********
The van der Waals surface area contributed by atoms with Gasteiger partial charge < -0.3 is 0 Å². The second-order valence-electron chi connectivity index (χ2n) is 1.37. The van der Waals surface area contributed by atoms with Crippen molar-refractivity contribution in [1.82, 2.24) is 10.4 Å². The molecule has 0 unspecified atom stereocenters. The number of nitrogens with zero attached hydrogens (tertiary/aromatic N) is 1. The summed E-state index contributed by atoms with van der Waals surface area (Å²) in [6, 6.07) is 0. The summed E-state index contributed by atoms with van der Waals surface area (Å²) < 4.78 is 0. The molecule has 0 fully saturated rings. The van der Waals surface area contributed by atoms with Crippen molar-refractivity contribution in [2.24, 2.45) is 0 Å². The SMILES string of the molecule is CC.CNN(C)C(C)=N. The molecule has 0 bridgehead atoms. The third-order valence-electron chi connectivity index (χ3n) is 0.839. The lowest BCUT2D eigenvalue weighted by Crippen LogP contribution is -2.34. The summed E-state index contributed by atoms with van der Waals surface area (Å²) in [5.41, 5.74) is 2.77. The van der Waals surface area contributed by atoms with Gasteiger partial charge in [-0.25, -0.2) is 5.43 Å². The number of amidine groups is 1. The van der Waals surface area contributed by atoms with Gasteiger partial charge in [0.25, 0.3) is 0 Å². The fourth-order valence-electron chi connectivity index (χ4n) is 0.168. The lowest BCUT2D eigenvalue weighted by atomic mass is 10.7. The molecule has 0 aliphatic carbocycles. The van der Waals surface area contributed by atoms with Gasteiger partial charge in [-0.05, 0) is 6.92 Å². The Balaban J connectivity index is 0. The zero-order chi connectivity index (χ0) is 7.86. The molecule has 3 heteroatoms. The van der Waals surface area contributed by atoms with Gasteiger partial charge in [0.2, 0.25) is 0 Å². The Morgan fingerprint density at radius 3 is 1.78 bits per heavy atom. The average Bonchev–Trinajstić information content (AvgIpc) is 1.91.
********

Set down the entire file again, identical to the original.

The van der Waals surface area contributed by atoms with Gasteiger partial charge < -0.3 is 0 Å². The second-order valence-electron chi connectivity index (χ2n) is 1.37. The van der Waals surface area contributed by atoms with Crippen molar-refractivity contribution in [1.82, 2.24) is 10.4 Å². The molecule has 0 unspecified atom stereocenters. The number of nitrogens with zero attached hydrogens (tertiary/aromatic N) is 1. The summed E-state index contributed by atoms with van der Waals surface area (Å²) in [6, 6.07) is 0. The summed E-state index contributed by atoms with van der Waals surface area (Å²) < 4.78 is 0. The molecule has 0 fully saturated rings. The van der Waals surface area contributed by atoms with Crippen molar-refractivity contribution in [2.24, 2.45) is 0 Å². The SMILES string of the molecule is CC.CNN(C)C(C)=N. The molecule has 0 bridgehead atoms. The third-order valence-electron chi connectivity index (χ3n) is 0.839. The lowest BCUT2D eigenvalue weighted by Crippen LogP contribution is -2.34. The summed E-state index contributed by atoms with van der Waals surface area (Å²) in [5.41, 5.74) is 2.77. The van der Waals surface area contributed by atoms with Gasteiger partial charge in [-0.25, -0.2) is 5.43 Å². The number of amidine groups is 1. The van der Waals surface area contributed by atoms with Gasteiger partial charge in [0.25, 0.3) is 0 Å². The fourth-order valence-electron chi connectivity index (χ4n) is 0.168. The lowest BCUT2D eigenvalue weighted by atomic mass is 10.7. The molecule has 0 aliphatic carbocycles. The van der Waals surface area contributed by atoms with Gasteiger partial charge in [-0.05, 0) is 6.92 Å². The Balaban J connectivity index is 0. The zero-order chi connectivity index (χ0) is 7.86. The molecule has 3 heteroatoms. The van der Waals surface area contributed by atoms with Gasteiger partial charge in [0.2, 0.25) is 0 Å². The Morgan fingerprint density at radius 3 is 1.78 bits per heavy atom. The average Bonchev–Trinajstić information content (AvgIpc) is 1.91.